Top  
Reply with quote  
PostPosted: Thu Jul 23, 2015 6:08 pm
  

Arlo Fanatic

Joined: Jul 17, 2010
Posts: 1375
but the Gita was Gandhi's guide, his numero uno link to the the supreme manifestation
He would have understood (I guess)


          Top  
Reply with quote  
PostPosted: Thu Jul 23, 2015 8:28 pm
  

User avatar
Arlo Fanatic

Joined: Sep 15, 1999
Posts: 7269
heraclitis wrote:
but the Gita was Gandhi's guide, his numero uno link to the the supreme manifestation
He would have understood (I guess)


was it really? or had he been trying to reconcile with something he had been brought up on?


          Top  
Reply with quote  
PostPosted: Fri Jul 24, 2015 4:53 am
  

Arlo Fanatic

Joined: Jul 17, 2010
Posts: 1375
agnes wrote:
heraclitis wrote:
but the Gita was Gandhi's guide, his numero uno link to the the supreme manifestation
He would have understood (I guess)


was it really? or had he been trying to reconcile with something he had been brought up on?


I couldn't say what issues swirled about in Gandhi's head but from his communications to the world he said he meditated daily on the words of the Gita particularly when he needed guidance in his life. He was a strange bird that one. He saw the world, the whole, moment to moment as just one great manifestation of god. His god was very different than most gods. His was an ecumenical dream of a great awakening to the truth (not salvation but the truth). Not through preachers and not through proselytizing but through method. Everyone had to learn their way of communicating with god. His way of teaching people about god was to show them how he did it. Instead of a this is how you touch god he said this is how I touch god and it has made me content. Ultimately, his inability to recognize barriers (some would say barriers of ignorance and others may say barriers of necessity) is what killed him. I would recommend reading Gandhi's annotated Gita actually. Not for the Gita so much as for Gandhi's view, he was unique.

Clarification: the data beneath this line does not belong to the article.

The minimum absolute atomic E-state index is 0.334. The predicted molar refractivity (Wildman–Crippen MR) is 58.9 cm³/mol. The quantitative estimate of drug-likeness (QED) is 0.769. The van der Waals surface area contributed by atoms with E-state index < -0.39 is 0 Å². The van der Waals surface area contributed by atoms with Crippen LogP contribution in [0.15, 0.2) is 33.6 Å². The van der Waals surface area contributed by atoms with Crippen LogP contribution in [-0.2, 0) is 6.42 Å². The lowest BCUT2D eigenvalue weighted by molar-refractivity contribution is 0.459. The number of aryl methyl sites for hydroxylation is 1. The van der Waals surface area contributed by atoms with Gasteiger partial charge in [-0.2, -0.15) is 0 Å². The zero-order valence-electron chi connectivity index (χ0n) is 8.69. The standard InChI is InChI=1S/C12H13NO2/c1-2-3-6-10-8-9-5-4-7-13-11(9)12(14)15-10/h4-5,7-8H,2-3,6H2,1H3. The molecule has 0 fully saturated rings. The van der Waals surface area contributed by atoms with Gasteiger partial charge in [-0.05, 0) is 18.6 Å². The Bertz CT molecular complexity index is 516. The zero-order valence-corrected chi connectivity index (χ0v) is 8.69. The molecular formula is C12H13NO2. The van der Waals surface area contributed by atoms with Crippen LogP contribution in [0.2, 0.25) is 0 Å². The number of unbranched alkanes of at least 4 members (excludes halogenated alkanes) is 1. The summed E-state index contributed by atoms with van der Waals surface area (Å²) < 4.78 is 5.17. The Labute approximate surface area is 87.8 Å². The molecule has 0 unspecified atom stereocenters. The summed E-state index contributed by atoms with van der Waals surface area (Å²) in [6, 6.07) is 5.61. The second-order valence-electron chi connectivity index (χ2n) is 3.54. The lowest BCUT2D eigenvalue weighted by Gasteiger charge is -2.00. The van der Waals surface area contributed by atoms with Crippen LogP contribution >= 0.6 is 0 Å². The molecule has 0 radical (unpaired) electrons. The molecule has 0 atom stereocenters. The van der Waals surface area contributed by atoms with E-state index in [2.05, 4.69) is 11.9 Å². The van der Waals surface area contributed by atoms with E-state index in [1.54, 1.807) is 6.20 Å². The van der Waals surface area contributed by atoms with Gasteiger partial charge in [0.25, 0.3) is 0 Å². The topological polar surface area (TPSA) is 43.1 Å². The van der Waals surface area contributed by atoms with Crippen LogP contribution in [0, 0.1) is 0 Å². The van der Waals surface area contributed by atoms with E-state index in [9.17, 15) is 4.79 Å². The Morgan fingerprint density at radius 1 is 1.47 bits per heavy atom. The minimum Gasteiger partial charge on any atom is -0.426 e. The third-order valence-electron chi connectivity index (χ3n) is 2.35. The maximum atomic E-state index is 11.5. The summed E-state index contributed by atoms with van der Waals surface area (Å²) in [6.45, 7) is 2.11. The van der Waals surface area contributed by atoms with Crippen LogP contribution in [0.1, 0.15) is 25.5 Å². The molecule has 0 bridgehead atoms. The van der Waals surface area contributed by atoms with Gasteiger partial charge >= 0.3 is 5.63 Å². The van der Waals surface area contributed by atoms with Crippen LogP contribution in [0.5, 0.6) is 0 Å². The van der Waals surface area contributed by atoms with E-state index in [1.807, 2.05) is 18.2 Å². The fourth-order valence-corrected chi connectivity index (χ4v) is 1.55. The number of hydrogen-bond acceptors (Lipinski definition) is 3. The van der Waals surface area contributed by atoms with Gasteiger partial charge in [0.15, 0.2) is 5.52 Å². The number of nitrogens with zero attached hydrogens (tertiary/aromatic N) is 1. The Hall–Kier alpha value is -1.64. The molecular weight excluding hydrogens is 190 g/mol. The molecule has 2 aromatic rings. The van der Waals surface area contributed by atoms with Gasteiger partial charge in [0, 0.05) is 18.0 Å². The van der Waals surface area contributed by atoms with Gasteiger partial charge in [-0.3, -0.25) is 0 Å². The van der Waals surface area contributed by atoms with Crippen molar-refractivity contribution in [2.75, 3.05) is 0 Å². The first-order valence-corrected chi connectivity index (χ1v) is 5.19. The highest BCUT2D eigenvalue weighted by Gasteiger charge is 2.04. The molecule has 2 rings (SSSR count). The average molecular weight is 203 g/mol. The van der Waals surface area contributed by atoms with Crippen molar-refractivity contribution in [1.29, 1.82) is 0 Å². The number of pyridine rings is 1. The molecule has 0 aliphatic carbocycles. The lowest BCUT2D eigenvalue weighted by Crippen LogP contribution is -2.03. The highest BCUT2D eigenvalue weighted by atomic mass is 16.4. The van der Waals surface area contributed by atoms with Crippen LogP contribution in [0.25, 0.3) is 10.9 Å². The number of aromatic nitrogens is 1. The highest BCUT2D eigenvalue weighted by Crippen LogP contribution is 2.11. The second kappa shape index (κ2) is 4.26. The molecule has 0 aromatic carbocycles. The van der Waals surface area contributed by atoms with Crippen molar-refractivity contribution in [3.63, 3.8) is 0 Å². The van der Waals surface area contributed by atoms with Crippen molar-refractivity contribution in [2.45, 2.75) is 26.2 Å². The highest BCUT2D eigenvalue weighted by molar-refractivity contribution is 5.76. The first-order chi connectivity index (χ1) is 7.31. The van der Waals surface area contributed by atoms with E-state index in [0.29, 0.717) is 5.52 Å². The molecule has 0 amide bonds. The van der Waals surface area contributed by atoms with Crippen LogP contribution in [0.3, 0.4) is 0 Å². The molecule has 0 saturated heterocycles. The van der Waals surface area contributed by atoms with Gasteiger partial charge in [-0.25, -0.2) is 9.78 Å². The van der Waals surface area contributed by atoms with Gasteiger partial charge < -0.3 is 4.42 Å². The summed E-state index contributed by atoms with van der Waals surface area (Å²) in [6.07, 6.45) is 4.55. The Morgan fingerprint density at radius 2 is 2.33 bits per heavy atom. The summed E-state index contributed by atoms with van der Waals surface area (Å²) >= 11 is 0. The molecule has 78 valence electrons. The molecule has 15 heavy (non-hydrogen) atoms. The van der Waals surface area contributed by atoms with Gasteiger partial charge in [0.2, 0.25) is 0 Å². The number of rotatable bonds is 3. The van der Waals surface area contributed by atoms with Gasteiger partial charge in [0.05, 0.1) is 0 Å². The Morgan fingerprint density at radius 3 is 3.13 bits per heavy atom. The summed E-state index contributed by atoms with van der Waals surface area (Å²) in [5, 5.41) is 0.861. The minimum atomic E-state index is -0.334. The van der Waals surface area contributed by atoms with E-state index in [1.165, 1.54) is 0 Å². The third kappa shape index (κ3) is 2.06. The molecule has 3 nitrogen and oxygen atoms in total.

It's funny I pulled out some country music I hadn't listened to in years last night. Don't know why. Just doing one of those just see whats on the shelf and go for something I had not heard in awhile. An incredibly beautiful evening out and I had a beer (a Sculpin IPA, very good beer) and I was enjoying the evening and listening to some country music. I was thinking about Gandhi and this stuff. I just recently saw David Crosby in one of his solo shows (he seems in a good place now) and when he sang the song Laughing. So I am thinking about Gandhi, a song about the truth at last (or maybe not), listening to country music with a good beer. I know what you are thinking, TIME FOR EPIPHANY. Naturally, I thought about the Harvard Psychedelic Club. The Timothy Leary conversion from gin to LSD and the zeitgeist gatherings of Leary, Ram Dass, Huston Smith and Andrew Weil all seeing a great psychedelic portal to the truth. The great Gandhi shortcut. Then the country music started playing a song about a dancing bear. I looked at my lawn figurines there..Buddha, a flute playing frog, a guitar playing turtle and a Ganeesha with tablas and I was thinking to myself in the greatest cosmic manifestation of the truth that hay, I think I will have another beer and enjoy some more Earth evening for awhile. So as I was finishing my beer and getting up to go get another one when the country music began the story of two motorcycle ridesr eating pickles and giving the dancing bear LSD.

I just thought that was pretty weird although it may not be the truth?


          Top  
Reply with quote  
PostPosted: Fri Jul 24, 2015 10:08 am
  

User avatar
Arlo Fanatic

Joined: Sep 15, 1999
Posts: 7269
heraclitis wrote:
agnes wrote:
heraclitis wrote:
but the Gita was Gandhi's guide, his numero uno link to the the supreme manifestation
He would have understood (I guess)


was it really? or had he been trying to reconcile with something he had been brought up on?


I couldn't say what issues swirled about in Gandhi's head but from his communications to the world he said he meditated daily on the words of the Gita particularly when he needed guidance in his life. He was a strange bird that one. He saw the world, the whole, moment to moment as just one great manifestation of god. His god was very different than most gods. His was an ecumenical dream of a great awakening to the truth (not salvation but the truth). Not through preachers and not through proselytizing but through method. Everyone had to learn their way of communicating with god. His way of teaching people about god was to show them how he did it. Instead of a this is how you touch god he said this is how I touch god and it has made me content. Ultimately, his inability to recognize barriers (some would say barriers of ignorance and others may say barriers of necessity) is what killed him. I would recommend reading Gandhi's annotated Gita actually. Not for the Gita so much as for Gandhi's view, he was unique.